Are you interested in getting into the hobby of aquarium keeping at a minimal
cost? What if you’re already an avid aquarist but are moving and
don’t have the space to keep your current large fixture? What about
if you’re looking for just a small option to enjoy on a kitchen
counter or home office? A nano tank could be the answer you’re looking for.
Nano is the green work for “dwarf,” meaning small. In aquariums,
a nano tank is anything that’s 30 gallons or less, though many nano
tanks actually are as small as just 10 gallons or less. This means they
can easily fit on a dresser, desktop, kitchen counter, or living room
end table, adding a touch of beauty and enjoyment nearly anywhere. Because
of their small size, maintenance generally takes a lot less effort, but
you’ll still gain the skills you need to eventually start branching
out into larger tanks with more difficult species.
Things to Know Before Going Nano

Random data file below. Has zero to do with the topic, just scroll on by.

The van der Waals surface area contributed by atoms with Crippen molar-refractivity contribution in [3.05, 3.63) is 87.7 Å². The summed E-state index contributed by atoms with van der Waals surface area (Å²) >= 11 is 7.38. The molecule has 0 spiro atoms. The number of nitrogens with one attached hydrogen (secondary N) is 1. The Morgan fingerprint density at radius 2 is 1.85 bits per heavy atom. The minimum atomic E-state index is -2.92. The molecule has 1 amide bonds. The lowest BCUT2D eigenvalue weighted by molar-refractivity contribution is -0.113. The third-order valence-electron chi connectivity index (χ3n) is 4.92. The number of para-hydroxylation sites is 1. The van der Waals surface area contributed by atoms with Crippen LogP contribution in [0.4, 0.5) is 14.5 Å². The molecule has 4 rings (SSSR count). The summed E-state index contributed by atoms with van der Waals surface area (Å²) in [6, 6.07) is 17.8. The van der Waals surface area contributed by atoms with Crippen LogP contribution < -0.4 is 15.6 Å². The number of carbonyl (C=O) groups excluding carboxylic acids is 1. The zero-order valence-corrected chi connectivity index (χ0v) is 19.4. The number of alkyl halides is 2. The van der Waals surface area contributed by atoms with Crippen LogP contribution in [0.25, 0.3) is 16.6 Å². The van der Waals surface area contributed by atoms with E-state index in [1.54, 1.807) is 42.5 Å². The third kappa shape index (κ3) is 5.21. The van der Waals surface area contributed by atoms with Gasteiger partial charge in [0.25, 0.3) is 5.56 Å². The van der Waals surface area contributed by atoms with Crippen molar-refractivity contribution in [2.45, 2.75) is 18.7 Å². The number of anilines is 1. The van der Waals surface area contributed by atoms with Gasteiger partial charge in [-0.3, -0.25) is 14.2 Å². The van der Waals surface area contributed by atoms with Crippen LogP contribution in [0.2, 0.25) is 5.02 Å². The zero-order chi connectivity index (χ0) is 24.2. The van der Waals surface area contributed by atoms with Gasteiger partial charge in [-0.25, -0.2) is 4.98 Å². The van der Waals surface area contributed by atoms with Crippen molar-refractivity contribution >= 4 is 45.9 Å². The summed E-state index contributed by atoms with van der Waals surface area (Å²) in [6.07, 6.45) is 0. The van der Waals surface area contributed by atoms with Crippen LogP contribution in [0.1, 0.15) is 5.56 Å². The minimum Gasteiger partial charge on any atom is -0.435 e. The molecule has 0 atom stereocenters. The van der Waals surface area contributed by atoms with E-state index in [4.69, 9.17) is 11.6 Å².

Sounds like a good idea, right? If you’re considering getting a nano
tank, you may find it to be one of the best investments you’ll make
in your aquarium-keeping hobby. However, there are some things you should
know in advance about how these tanks are different.
Size Influences Livestock Options
Small tanks can only sustain small fish, so getting a nano-tank is not
an option if you plan on also getting a larger fish species. Likewise,
even smaller fish may not be right for these tanks if they’re more
aggressive by nature. Smaller tank sizes means less space for a more docile
breed to hide, which will complicate your tank. Let an expert help you
choose your fish population wisely.
Small Size Needs More Time
Because of the small size, even minor changes to your tank are far less
forgiving than larger tank counterparts. This means a nano tank can potentially
be more difficult for a novice to learn on if they’re not careful.
It’s strongly advised you don’t purchase a salt water nano
fixture as a novice—they’re far more temperamental and can
suffer with even a small change. They will need daily observation and
frequent testing, plus lots of small partial water changes.
Need Quick Action
Smaller sizes means nano tanks are far more prone to being affected by
spikes in temperature, changes in pH levels, dissolved oxygen, and nitrate
and CO2 levels. The longer you wait to act on these things in a small
tank, the more likely your ecosystem will be seriously damaged as opposed
to a larger tank, which these changes take far more time to affect.
Call Living Art Aquatic Design, Inc. today at (310) 626-1448 to learn more about our nano aquarium options!